Born in Newark, New Jersey
, Cullum was raised in North Bergen, New Jersey
and earned his undergraduate degree in 1963 from the College of the Holy Cross
, where he majored in English. He joined the United States Marine Corps after graduating from college, earning a commission as a second Lieutenant. Upon completion of his flight training in Pensacola, Florida
, Cullum deployed to Vietnam
, where he flew more than 200 missions, mostly ground attacks in support of the infantry in addition to attacks on the Viet Cong
supply lines on the Ho Chi Minh trail
. Though the missions over Laos were not officially acknowledged, Cullum was baffled by the need for secrecy, saying "the North Vietnamese
certainly knew it wasn't the Swiss bombing them".
After completing his military service, Cullum became a pilot for TWA
, which was later taken over by American Airlines
, where he worked until his retirement in 2001. In between flights, he started doodling, continuing his early interest in drawing cartoons. He said, "I bought some instructional books which explained the format, and I began studying the work of various cartoonists". He had always hoped to be published in The New Yorker
, which turned down a series of his early entries. The magazine liked some of Cullum's concepts for cartoons, which were turned over to Charles Addams
for illustration, with the first of Cullum's ideas appearing in print in 1975 showing a couple paddling in a canoe with their reflection in the water showing a vision of the man attacking the woman. Addams convinced Cullum to pursue his craft, and his first sale was to Air Line Pilot Magazine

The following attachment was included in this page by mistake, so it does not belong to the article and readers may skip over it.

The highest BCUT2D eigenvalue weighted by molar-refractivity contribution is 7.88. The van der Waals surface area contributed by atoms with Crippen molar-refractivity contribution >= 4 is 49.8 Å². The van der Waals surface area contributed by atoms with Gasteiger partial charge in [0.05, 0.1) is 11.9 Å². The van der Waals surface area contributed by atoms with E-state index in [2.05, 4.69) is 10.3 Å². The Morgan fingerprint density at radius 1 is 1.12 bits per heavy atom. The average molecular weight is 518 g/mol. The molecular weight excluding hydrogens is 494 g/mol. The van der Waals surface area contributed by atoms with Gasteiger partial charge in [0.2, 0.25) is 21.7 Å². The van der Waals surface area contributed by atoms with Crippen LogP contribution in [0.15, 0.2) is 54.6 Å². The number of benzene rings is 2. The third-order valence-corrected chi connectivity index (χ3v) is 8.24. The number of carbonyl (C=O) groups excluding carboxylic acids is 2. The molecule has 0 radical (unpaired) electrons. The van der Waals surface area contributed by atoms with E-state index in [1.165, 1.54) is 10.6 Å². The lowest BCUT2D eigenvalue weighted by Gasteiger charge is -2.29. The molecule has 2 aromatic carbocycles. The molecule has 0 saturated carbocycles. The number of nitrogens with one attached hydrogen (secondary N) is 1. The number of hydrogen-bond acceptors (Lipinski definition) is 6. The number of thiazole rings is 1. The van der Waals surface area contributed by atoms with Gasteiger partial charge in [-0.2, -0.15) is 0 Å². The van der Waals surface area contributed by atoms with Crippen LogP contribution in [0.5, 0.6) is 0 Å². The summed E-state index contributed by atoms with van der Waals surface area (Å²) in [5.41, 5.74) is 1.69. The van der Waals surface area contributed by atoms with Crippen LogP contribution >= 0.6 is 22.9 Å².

. He had later cartoons printed in Argosy
, Saturday Review
and Sports Afield
The New Yorker
Over his career with The New Yorker
the magazine published 819 of his cartoons, many of which involved animals. His first successful entry was published on January 3, 1977, and featured a man wearing a robe at an office desk in a room filled with chickens.
A cartoon with the caption "This island isn't big enough for two cliches" showed a school of fish attempting to crawl onto the shore of a desert island populated by a man and a lone palm tree.
Cartoon editor Robert Mankoff
called him "one of the most popular" cartoonists at The New Yorker
during the 1980s and 1990s and "one of the most consistently funny cartoonists we ever had". Cullum's was the first cartoon included in the first illustrated issue printed after the September 11 attacks
, with the caption "I thought I'd never laugh again. Then I saw your jacket."
One of his most requested cartoons features a man lecturing a cat with the caption "Never, ever, think outside the box
His final published cartoon appeared in the issue dated October 25, 2010.
His published books include collections about doctors and birds, with the respective punny titles of Suture Self
and Tequila Mockingbird
Other books featured his cartoons about cats, dogs and business people.
- ^ a b c d e Grimes, William. "Leo Cullum, New Yorker Cartoonist, Dies at 68", The New York Times, October 25, 2010. Accessed October 26, 2010.
- ^ Cavna, Michael. "In Memoriam: New Yorker cartoonist Leo Cullum's warm and witty legacy", The Washington Post, October 26, 2010. Accessed October 26, 2010.
- ^ Cullum, Leo. The Cartoon Bank Archived 2011-07-16 at the Wayback Machine, The New Yorker, July 28, 2008. Accessed October 27, 2010.
- ^ Mankoff, Robert. "Postscript: Leo Cullum", The New Yorker, October 26, 2010. Accessed October 26, 2010.
- ^ Cullum, Leo. The Cartoon Bank Archived 2010-11-01 at archive.today, The New Yorker, October 1, 2001. Accessed October 27, 2010.
- ^ a b Staff. "New Yorker cartoonist Leo Cullum dies", CBC News, October 26, 2010. Accessed October 26, 2010.
- ^ Cullum, Leo. The Cartoon Bank Archived 2010-07-24 at archive.today, The New Yorker, November 30, 1998. Accessed October 27, 2010.
- ^ a b Nelson, Valerie J. "Leo Cullum dies at 68; prolific New Yorker cartoonist: The commercial airline pilot's works lean toward absurd gags and often feature cats and dogs. They also excel at the marriage of image and words.", Los Angeles Times, October 28, 2010. Accessed October 27, 2010.
Last edited on 29 March 2020, at 13:20
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